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Global Economic Prospects

The economic outlook for East Asia and the Pacific in six charts: Strong growth, easing moderately

Ekaterine T. Vashakmadze's picture
Tomorrow is international women’s day and in anticipation I’m taking a look at two interesting new papers that shed insight into why thinking about gender dynamics matter and an innovative way to deal with gender stereotypes.   
 

Relatively stable: The outlook for growth in emerging and developing Europe and Central Asia in five charts

Yoki Okawa's picture
  • Interesting blog from the Global Innovation Fund, discussing results from an attempt to replicate the Kenyan sugar daddies RCT in Botswana, why they got different results, and how policy is reacting to this. “At some point, every evidence-driven practitioner is sure to face the same challenge: what do you do in the face of evaluation results that suggest that your program may not have the impact you hoped for? It’s a question that tests the fundamental character and convictions of our organizations. Young 1ove answered that question, and met that test, with tremendous courage. In the face of ambiguous results regarding the impact of No Sugar, they did something rare and remarkable: they changed course, and encouraged government partners and donors to do so as well”
  • How to help farmers to access agricultural extension information via mobile phone? Shawn Cole (Harvard Business School) and Michael Kremer (Harvard University) gave a recent talk on this, drawing on work they’ve been doing in India, Kenya, Rwanda, and elsewhere. Video here and paper on some of the India results here.

Gathering momentum: Growth prospects in Latin America and the Caribbean in five charts

Dana Vorisek's picture

In Gaile Parkin's novel Baking Cakes in Kigali, two women living in Kigali, Rwanda – Angel and Sophie – argue over the salary paid to a development worker: "Perhaps these big organisations needed to pay big salaries if they wanted to attract the right kind of people; but Sophie had said that they were the wrong kind of people if they would not do the work for less. Ultimately they had concluded that the desire to make the world a better place was not something that belonged in a person's pocket. No, it belonged in a person's heart."
 
It's not a leap to believe – like Angel and Sophie – that teachers should want to help students learn, health workers who want help people heal, and other workers in service delivery should want to deliver that service. But how do you attract and motivate those passionate public servants? Here is some recent research that sheds light on the topic.
 

The Middle East and North Africa outlook in five charts: Recovery after a weak 2017

Lei Sandy Ye's picture
Also available in: Français | العربية
Growth in the Middle East and North Africa region is estimated to have slowed sharply in 2017 and is forecast to recover to 3 percent in 2018. Regional activity is anticipated to strengthen gradually over the medium term in response to policy reforms and easing fiscal adjustments. A number of downside risks continue to cloud the outlook for the region, including geopolitical tensions and conflict, weakness in oil prices, and obstacles to reform progress. These are only partly offset by the possibility of stronger-than-expected Euro Area activity.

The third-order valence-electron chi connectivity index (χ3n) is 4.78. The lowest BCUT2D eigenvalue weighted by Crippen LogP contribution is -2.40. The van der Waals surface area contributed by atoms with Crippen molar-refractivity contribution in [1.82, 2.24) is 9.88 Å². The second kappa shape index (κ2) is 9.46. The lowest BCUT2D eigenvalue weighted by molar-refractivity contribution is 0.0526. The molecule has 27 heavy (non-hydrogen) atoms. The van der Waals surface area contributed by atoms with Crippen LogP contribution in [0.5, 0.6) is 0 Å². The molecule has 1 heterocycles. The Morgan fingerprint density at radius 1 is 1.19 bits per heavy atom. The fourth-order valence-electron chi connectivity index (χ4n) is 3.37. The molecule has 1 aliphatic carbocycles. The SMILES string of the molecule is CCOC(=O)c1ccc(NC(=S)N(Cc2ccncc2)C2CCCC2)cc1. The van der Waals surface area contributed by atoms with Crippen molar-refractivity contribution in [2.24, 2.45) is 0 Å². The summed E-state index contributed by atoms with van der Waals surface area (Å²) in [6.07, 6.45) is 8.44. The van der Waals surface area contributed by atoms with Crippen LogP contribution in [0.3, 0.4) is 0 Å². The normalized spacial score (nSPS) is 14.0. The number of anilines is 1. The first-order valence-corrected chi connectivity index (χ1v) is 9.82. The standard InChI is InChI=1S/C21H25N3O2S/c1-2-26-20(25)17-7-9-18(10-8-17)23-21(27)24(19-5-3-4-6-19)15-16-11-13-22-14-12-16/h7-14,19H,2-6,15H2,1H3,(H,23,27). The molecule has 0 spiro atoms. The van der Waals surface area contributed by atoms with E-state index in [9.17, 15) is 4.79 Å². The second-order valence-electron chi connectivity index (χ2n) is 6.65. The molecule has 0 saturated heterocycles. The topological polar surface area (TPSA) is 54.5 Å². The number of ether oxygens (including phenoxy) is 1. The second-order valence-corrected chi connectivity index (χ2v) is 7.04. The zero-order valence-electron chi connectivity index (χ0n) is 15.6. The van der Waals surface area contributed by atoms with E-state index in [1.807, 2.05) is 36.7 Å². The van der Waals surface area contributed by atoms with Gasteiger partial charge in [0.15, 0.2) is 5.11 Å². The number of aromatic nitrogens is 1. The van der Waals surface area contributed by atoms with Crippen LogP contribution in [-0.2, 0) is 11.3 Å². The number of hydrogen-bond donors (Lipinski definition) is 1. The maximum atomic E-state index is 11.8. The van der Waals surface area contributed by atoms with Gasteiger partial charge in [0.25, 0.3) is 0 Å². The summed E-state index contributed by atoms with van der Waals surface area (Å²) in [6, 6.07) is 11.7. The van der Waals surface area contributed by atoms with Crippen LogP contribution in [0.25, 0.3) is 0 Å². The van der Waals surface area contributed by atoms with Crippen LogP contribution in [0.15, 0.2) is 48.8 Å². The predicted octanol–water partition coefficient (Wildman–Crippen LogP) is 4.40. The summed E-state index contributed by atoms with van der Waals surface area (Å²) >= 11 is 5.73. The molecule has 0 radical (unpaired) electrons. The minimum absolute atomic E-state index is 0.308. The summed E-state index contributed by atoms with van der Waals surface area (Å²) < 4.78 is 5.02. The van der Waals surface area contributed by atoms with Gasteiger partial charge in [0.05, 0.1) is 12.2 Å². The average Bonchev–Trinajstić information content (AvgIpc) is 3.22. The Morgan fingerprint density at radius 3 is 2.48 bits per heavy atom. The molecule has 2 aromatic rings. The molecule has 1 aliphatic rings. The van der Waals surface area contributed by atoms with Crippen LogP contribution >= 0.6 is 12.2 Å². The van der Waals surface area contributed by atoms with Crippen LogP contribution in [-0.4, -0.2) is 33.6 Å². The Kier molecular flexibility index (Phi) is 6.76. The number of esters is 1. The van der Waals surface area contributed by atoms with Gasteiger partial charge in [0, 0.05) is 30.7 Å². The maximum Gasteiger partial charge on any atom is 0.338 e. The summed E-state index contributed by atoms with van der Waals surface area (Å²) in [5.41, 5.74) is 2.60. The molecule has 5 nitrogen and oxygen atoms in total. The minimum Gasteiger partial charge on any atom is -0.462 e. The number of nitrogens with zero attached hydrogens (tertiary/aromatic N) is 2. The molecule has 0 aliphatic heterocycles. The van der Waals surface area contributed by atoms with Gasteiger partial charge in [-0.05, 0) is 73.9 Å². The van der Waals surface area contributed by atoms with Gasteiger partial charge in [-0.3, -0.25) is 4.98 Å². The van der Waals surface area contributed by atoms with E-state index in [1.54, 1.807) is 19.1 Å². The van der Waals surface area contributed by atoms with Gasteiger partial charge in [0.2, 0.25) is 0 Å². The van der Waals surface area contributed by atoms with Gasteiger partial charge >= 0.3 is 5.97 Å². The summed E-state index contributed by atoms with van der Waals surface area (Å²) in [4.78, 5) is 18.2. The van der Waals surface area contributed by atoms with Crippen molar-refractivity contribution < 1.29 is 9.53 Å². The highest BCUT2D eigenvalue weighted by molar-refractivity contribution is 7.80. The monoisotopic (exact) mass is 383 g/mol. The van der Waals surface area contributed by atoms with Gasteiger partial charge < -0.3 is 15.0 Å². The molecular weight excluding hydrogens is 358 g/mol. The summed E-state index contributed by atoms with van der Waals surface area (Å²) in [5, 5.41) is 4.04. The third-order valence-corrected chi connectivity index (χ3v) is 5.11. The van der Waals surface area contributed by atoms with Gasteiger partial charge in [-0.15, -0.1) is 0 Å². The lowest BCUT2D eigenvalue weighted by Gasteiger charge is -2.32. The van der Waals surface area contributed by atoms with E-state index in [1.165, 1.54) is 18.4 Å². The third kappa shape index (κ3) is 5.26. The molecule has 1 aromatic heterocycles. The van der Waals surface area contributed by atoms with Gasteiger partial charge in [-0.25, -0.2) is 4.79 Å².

Regional growth tumbled last year, led by oil exporters

Growth in the Middle East and North Africa is estimated to have slowed sharply to 1.8 percent in 2017 from 5 percent the year before, driven by decline in growth among oil exporters. Growth declined among Gulf Cooperation Council and non-GCC oil exporters, with oil production cuts and continued geopolitical tensions contributing to the fall-off.
Growth

What keeps the President of the World Bank up at night?

Jim Yong Kim's picture
Residents of Kashadaha village visit the Kashadaha Anando school in Kashadaha village, Bangladesh. © Dominic Chavez/World Bank
Residents of Kashadaha village visit the Kashadaha Anando school in Kashadaha village, Bangladesh. © Dominic Chavez/World Bank


This year’s World Economic Forum Annual Meeting comes at a time of good news for the world economy. As we said in this month’s Global Economic Prospects report, for the first time since the financial crisis, the World Bank is forecasting that the global economy will be operating at or near full capacity. We anticipate growth in advanced economies to moderate slightly, but growth in emerging markets and developing countries should strengthen to 4.5% this year.

The outlook for growth in South Asia in five charts: Robust prospects

Temel Taskin's picture
South Asia’s growth prospects appear robust, with household consumption expected to remain strong, exports expected to recover, and investment projected to revive with the support of policy reforms and infrastructure improvements.